12/06/2010 10:40 am ET | Updated May 25, 2011

Equity or Nothing at UN Climate Talks in Cancun

Raise your glass if you are cynical about the UN's international climate negotiations. The talks starting on Nov 30 in Cancun, Mexico are the 16th Conference of Parties (COP) to the UN climate framework signed back in 1992. Expectations are low for COP-16, which may go down in history alongside COP-13 in Bali and COP-14 in Poznan, Poland. What? Where? Exactly.

COP-15 a year ago in Copenhagen was a higher profile affair. The scientists said that the world must take action starting in Copenhagen or else, and this was President Obama's big chance to prove to the world that the Bush-era diplomacy nightmare was over. Instead, by the end of the conference China shrugged ambivalently at a scrap of paper with no targets.

Bill McKibben's effort did an excellent job simplifying the message with a single number leading up to the event, but the coal and oil lobby's won the war by diverting attention at the key moments with red herring hacked emails that in the end were mostly a bunch of nonsense. The next generation will wonder how they were able to somehow set back the public's understanding of climate change by about a decade, with political fallout that then helped usher a new class of climate deniers into Congress.

So another year of global warming went by, and the UN delegates have re-assembled to take part in an impossible mission of getting 190 countries to agree, by consensus, to a global greenhouse gas emission reduction agreement. Even the one time they were successful with the Kyoto Protocol, emissions still went up. With success like that, who needs failure?

They have been meeting for 18 years. A baby at COP-1 has graduated high school by COP-16, and the UN delegates are still asking the same questions. Will there be mandatory timetables and emissions targets? Who goes first: the U.S. and Europe or China and India? Hasn't anyone figured out a concept that would unify the UN's 192 countries around a single international framework?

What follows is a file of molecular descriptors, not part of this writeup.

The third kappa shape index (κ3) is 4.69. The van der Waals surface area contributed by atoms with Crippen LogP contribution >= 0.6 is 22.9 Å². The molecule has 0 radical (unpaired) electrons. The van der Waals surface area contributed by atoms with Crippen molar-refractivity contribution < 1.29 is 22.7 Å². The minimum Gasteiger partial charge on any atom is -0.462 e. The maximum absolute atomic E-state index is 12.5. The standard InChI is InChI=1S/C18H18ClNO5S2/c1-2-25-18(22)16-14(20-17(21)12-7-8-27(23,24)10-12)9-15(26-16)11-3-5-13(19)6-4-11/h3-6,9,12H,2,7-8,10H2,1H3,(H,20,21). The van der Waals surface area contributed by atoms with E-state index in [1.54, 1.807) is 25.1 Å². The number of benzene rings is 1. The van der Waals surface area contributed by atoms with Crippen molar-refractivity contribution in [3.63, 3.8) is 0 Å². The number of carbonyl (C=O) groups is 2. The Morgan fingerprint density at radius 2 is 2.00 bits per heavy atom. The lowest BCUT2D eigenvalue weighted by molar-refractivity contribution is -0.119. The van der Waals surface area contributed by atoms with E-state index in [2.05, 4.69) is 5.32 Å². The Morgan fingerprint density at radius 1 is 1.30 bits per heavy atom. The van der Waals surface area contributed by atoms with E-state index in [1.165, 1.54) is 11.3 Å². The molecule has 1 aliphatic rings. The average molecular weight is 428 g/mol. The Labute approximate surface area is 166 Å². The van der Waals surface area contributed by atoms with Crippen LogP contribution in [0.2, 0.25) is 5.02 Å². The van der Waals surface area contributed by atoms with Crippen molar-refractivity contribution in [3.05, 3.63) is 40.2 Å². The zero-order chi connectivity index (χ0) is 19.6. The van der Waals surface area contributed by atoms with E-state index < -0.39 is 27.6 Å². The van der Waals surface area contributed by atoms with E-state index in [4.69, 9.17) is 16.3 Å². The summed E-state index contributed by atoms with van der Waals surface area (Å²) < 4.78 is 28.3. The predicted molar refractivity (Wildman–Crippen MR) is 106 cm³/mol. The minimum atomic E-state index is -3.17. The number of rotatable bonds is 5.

Well, how about equity? Something for everyone.

Contraction & Convergence (C&C) is an example of a simple equity framework. It was devised by Aubrey Meyer of the Global Commons Institute in the UK. C&C starts with a target (say 350 ppm), then says that wealthy countries must reduce emissions (contraction), and then all countries move towards equity in emissions (converge). The first model for C&C focused on countries. Say the average human emits around 5 tons of GHGs per year. Americans emit 20 tons per capita of GHGs each year, but Ethiopians and Haitians emit 1 ton or less per capita. The C&C agreement would set a date in the future when all countries would have equal per capita emissions, and would set up a tradable permit system to implement this transition. Voila! An equity framework.

Who will be opposed to equity? Those who think they are a "special case." Well, if everyone is a special case, then you are back to equity. The U.S. has a sizable contingent of climate deniers in Congress and followers of that crazy brunette lady from Alaska with the reality TV show and the Facebook page who like to think that America is the greatest and deserves to use up the entire remaining capacity of atmospheric commons, and let the island nations sink, the Bangladeshis migrate or drown, and millions of species go extinct. That is immoral. The only moral solution is an equity framework, where we know we're all headed to the same destination, and the delegates' only job is to negotiate the timing -- i.e. 2040 or 2060?

Cap & Share is a possible stepping stone on the path to global equity. A declining upstream Cap is placed on fossil fuel production and imports. Every person is granted a Share of the Cap, which they sell to the upstream fossil companies. This returns the windfall profits from rising fuel prices back to the people. In the U.S., the Share may come in the form of a dividend. Upstream producers and importers must buy permits for every gallon or barrel, and the auction proceeds are returned directly to the people. Everyone gets the same dividend. Everyone gets the same Share.

If governments remain co-opted by fossil corporations, then the citizens may need to form an independent Global Climate Trust that enlightened localities can sign on to. As more places adopt equal dividends and shares from the ground up, maybe the UN delegates will notice that equity is the only way forward. Hopefully that will come before COP-98.